I am an interdisciplinary humanities scholar who specializes in cultural studies, popular fictions, and environmental humanities. My program of scholarly research blends narratology and ecocriticism through a critical focus on storyworlds and worldbuilding. My teaching in these areas has been recognized by an award for excellence in online teaching.
I have nearly a decade of experience working in open-access, academic publishing with Imaginations: Journal of Cross-Cultural Image Studies. I also have experience mentoring and supervising both undergraduate and graduate students.
The co-edited collection An Ecotopian Lexicon (U of Minnesota P, 2019) exemplifies critical worldbuilding: it presents 30 loanwords from science fiction, environmental activism, and languages other than English for ecological struggles and just climate futures.
Leading scholars working in public-facing venues have already offered significant critical acclaim for the project. For instance, in Science Geographer Deborah Dixon says that the book, imparts “the complexities of everyday life in an era of warming skies and oceans, mass degradation, precarity, and insecurity, each of which also helps map a possible future.” For the New Yorker, literary scholar Hua Hsu explains that An Ecotopian Lexicon is a story “with a dozen different endings, bound by a collective push to rethink what we resign to inevitability.”
The book does not aim to have readers programmatically adopt these words, but to ask them to consider which ones resonate here, now, and why.
My monograph Remainders of the American Century (Wesleyan UP 2021) is the first major study of post-apocalyptic fiction to treat the mode as an expression and critique of the publishing industry and a cry of cultural angst over the decline of US power.
The book theorizes the status of the remainder. Remainders simultaneously describes a storyworld fragment from before catastrophe, a writerly way of thinking about catastrophe, and an unacknowledged bias of the narrative. Senior scholars have described it as “a gripping and timely history” (Veronica Hollinger) that “offers a powerful theorization of how such narratives help us live in the wake of the ongoing apocalypse left by colonialism and capitalism” (Sherryl Vint).
I have published additional materials from this research project on remainders in journals and edited collections.
Innovative course design and pedagogical collaboration excite me about the possibilities of the classroom, actual or virtual. In 2021, I taught a collaboratively designed online course. I developed North American Petrocultures with Moritz Ingwersen (TU Dresden) and Rachel Webb Jekanowski (Memorial University of Newfoundland) at TU Dresden. We published a piece about collaborating across the Atlantic in Rice University’s Correspondences: A Forum for the Environment (link to article). Additionally, we were guests on Jessica McDonald’s Teachin’ Books SSHRC-funded podcast (link to podcast). We discussed course design, teaching the climate crisis, and collaborating across institutions.
As an educator, I find ways to reflect on my work in the classroom in multiple modalities. My aim is to make my experiences accessible to the wider community of teachers and learners. Meaningfully blending research through academics, pedagogy into politics, and colleagues across institutions is core to my practice as a post-secondary educator and academic.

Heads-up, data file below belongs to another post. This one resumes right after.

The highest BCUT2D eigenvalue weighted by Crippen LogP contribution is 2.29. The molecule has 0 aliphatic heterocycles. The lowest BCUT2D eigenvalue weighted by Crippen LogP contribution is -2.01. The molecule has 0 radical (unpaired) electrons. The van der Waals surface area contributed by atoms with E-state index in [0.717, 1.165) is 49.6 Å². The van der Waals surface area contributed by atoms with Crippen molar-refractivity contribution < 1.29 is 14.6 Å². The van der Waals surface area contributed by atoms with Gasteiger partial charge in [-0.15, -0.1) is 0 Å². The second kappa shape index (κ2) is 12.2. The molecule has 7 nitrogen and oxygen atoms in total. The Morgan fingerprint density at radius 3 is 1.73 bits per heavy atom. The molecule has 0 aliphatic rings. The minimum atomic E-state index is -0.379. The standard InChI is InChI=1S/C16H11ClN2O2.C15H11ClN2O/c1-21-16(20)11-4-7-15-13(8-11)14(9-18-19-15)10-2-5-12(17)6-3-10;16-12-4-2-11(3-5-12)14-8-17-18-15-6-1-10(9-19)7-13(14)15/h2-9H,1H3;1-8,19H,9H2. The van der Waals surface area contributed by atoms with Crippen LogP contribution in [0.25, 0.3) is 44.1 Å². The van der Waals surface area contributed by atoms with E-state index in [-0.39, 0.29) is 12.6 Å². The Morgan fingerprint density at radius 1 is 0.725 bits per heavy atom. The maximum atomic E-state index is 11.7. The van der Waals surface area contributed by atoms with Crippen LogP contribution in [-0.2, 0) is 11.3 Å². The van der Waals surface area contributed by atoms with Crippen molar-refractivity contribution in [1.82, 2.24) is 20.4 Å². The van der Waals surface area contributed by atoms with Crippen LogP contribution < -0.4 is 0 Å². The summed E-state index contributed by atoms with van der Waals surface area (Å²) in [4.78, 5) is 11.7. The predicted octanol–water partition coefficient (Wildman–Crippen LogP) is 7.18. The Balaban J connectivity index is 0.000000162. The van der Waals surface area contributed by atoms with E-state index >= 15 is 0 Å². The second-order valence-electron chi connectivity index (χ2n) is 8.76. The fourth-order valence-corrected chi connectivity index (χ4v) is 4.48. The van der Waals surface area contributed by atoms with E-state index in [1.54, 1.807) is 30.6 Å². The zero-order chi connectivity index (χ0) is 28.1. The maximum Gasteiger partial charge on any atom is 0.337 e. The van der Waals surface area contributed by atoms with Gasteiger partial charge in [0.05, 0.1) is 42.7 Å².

I have mentored graduate students from a variety of programs and institutions: since 2018, three MA committees as external examiner, one PhD defence committee as internal-external examiner, one MA major research project as supervisor, one ongoing MA project as a reader and two ongoing PhD committees as second reader.
I have had several opportunities to teach in graduate courses at the University of Alberta, Memorial University of Newfoundland, and Trent University. My goal in mentoring graduate students as they navigate the world of academic and more-than-academic publishing is for them to embrace expansive thinking about pedagogy and practice.
As for conversations about curriculum, one of the legible conflict points in English literature departments has been the periodization of the discipline according to the ongoing centrality of British literature. Course offerings in English departments tend to place British writing in recognizable historical increments at the core of our work even though such offerings may not reflect current faculty research or student interest.
As the rallying cry of justice-seeking movements echoes through university halls, English departments across Canada have an opportunity to reflect on how to represent and teach the discipline. My position is that each department could produce a critical account of their collective position on the discipline that includes all faculty members, tenure-line, teaching, and sessional, and student representatives. We need to answer the following questions with the rigor and clarity we demand of our students: what do we want to teach, how do we want to teach it, and why do we want to teach it?
Emergent climate narratives, new ecological words, genre publishing landscapes, collaboratively imagining new worlds, and a commitment to accessible knowledge: these describe my academic trajectory. I empower others to imagine new possibilities, create social connections, and succeed in varied career paths. I am committed to anti-racist, decolonial, and feminist pedagogy as well as trans liberation.
Brent Ryan Bellamy lives in Toronto, the traditional territory of many nations including the Mississaugas of the Credit, the Anishnabeg, the Chippewa, the Haudenosaunee, and the Wendat peoples. The city is now home to many diverse First Nations, Inuit, and Métis peoples.
When not playing tabletop games, he is a teacher, a writer, and an editor.
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